Considering the above mentioned strategies, it is evident that the strategies significantly impacted our grasp of the English language: our ability to comprehend and use English language was enhanced. In both cases, some pre-reading would be done in our attempts to learn specific words. Additionally, the techniques provided us with instructions regarding extended periods of time as a way of encouraging us to employ vocabularies in various contexts, both written and spoken communication. According to Helman and Burns (2008), learners learn new vocabularies when they are given instructions over a protracted period of time when such instructions help them to actively work with the words learnt. Badea (2018) adds that the more learners employ new words and the more they employ them in various situations, the more they are likely to learn the vocabularies.

However, some of the techniques that were time consuming. Some English language learning classes involved our individual participation regardless of whether one had mastered certain new vocabularies. In some cases, we had to meet for long hours both ourselves and other English speaking Canadians so that we could enhance our learning of the language. Sometimes we had to watch programs for long periods of time. All these and many other consumed a lot of time. As such, both Ralph and I recall not effectively participating and attending the courses we went to study. Additionally, some techniques required that we buy certain apparatuses. This was generally expensive. Some techniques as well required that we behave like children, a thing that I personally never enjoyed or liked (Swanson & Howerton, 2007). Lastly, while some techniques encouraged the learning of new words, most of them failed to emphasize on the significance of the use of the learnt words in different contexts. This narrowed our grasp of some new vocabularies. From these experiences, I learnt that the more one is exposed to a language, the more they get acquainted with the same and the more they become better users of the language. Additionally, while there are several techniques that can be employed to enhance learners’ acquisition of a language, specific strategies should be employed according to contexts.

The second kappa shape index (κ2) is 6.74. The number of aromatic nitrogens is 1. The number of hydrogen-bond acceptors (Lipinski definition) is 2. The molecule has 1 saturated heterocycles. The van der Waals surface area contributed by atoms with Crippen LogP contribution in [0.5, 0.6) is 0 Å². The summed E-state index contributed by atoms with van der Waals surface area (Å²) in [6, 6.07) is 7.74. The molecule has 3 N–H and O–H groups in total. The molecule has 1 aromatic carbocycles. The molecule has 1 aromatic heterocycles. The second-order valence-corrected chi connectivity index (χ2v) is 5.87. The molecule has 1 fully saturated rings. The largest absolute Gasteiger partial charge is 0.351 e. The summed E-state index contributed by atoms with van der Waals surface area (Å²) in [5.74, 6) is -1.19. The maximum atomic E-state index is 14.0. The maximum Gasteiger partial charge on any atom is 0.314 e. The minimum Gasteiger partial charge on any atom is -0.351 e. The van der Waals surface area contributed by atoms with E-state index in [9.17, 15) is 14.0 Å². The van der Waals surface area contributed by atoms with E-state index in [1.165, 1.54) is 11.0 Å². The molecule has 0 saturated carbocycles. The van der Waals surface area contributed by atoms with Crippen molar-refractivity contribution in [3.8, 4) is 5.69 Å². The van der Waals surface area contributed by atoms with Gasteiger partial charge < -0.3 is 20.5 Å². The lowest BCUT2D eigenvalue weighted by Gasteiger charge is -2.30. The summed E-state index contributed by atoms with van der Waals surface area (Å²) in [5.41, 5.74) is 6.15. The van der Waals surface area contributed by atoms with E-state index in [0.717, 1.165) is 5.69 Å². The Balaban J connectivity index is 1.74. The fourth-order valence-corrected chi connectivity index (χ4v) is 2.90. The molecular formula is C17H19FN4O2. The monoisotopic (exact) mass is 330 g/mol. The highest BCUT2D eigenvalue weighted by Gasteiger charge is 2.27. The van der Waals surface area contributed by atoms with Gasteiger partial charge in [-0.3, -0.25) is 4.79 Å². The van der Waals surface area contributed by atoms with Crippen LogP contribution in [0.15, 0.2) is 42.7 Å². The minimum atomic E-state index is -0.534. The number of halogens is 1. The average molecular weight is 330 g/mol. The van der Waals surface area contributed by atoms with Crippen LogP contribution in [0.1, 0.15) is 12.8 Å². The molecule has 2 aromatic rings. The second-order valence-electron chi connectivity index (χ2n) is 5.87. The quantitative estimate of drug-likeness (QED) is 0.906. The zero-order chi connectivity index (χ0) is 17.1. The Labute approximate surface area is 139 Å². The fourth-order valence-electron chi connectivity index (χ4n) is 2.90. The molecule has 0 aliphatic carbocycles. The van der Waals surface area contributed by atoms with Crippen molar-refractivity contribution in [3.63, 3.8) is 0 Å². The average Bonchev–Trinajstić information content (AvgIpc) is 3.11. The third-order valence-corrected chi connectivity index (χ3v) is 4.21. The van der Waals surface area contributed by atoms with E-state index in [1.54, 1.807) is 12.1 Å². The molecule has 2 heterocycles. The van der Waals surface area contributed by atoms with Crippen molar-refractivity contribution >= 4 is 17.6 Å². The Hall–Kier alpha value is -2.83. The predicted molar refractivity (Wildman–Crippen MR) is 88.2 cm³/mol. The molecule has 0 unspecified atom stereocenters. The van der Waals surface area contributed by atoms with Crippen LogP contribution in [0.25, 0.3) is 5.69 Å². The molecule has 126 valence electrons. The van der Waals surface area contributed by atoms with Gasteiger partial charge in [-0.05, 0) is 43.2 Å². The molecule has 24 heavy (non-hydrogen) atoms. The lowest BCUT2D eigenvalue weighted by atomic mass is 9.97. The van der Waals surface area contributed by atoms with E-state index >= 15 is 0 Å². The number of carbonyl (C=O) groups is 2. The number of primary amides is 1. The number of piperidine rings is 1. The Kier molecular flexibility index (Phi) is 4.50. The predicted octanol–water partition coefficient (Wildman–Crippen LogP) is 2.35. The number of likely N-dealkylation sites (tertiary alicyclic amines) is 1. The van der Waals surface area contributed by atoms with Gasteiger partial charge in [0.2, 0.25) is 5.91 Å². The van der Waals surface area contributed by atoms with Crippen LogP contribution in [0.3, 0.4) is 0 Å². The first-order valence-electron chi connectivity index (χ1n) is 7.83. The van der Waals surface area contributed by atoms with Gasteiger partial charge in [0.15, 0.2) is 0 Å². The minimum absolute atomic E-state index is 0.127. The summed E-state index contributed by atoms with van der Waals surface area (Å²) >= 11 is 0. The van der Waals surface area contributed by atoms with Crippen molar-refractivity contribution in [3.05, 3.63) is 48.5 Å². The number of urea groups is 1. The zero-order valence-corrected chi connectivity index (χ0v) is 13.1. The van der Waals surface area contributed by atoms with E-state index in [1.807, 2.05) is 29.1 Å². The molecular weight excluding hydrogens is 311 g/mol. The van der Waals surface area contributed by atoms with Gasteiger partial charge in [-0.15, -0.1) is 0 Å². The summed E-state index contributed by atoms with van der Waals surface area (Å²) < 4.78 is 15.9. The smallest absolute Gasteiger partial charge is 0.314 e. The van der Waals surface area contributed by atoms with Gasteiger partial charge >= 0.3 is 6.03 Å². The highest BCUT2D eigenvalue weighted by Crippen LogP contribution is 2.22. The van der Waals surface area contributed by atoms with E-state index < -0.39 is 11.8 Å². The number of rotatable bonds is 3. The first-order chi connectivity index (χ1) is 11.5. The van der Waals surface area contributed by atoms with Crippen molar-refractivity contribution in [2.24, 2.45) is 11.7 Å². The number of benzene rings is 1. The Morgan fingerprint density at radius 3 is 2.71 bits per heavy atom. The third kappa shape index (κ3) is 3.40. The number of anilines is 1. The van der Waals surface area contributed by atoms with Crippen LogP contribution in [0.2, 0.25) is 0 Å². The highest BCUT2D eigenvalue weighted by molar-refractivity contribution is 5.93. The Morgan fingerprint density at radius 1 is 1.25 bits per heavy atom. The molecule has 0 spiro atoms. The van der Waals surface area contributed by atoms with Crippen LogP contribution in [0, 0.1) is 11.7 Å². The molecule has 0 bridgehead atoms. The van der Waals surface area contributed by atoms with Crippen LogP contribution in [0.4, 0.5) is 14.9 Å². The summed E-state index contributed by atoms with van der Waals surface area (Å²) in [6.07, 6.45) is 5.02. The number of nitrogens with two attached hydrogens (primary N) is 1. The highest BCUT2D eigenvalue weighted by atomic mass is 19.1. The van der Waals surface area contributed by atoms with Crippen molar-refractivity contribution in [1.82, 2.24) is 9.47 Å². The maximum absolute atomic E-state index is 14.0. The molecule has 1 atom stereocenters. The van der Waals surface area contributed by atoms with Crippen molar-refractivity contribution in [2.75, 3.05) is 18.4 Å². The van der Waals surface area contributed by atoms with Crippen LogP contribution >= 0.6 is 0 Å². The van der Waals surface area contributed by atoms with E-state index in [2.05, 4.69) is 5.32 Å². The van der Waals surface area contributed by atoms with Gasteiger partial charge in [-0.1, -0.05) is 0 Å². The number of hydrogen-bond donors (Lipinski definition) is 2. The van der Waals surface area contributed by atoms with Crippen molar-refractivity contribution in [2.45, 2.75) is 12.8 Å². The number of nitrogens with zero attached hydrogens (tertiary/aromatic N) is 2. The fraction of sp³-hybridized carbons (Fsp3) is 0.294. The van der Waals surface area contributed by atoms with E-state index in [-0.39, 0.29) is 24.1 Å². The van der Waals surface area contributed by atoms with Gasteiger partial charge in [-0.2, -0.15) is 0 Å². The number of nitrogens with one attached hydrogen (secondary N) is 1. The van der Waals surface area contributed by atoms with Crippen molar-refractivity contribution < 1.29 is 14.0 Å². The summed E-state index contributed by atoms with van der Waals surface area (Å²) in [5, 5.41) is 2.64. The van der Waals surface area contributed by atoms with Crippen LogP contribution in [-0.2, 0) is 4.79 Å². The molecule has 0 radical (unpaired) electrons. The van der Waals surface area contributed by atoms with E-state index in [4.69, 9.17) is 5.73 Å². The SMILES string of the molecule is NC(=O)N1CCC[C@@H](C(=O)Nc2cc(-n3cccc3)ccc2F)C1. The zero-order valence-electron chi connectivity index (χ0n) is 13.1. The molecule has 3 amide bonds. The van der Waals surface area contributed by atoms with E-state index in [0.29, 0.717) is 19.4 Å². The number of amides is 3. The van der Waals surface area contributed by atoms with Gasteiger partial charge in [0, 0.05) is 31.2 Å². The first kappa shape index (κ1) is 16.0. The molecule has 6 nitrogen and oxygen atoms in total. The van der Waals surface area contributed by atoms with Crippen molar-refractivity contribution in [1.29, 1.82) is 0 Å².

Conclusion and Recommendations

Taking learners’ achievement and efforts into consideration, one can state that vocabulary learning and development is a function of learning strategies as opposed to haphazard determination or effort; therefore, exploring students’ strategies, particularly which enables learners to master vocabulary, is of great significance. While the strategies that were employed by Ralph and I in different settings proved to be helpful in our language acquisition, there are limitations that have been noted with the strategies. Thus, this paper recommends that teachers should frame well their language teaching tools, including but not limited to open-ended, mentally challenging questions. Also, instructors can extend learner talk as this will help the instructors to understand what needs to be improved and where. Instructors should also deal with students grappling with concepts and ideas by identifying notions, themes, and ideas and moving beyond usual or traditional interpretations of new words.  Instructors should also endeavour to push their learners to justify their assertions with proofs as well as connect their notions to either some common texts or the notions expressed by their fellow classmates. Additionally, there should be a high degree of instructor uptake of their learners’ notions, concepts, and themes, including instructors recasting learners’ ideas and notions using discipline-particular new words and instructors should push their learners to explain their facts and idea fully by way of using “what” and “why” does this this insinuate regarding a question. Lastly, instructors should employ meta comments that summarize crucial ideas and uphold focus, and instructors should also repeat key words as well as emphasize their connections to the concepts and ideas.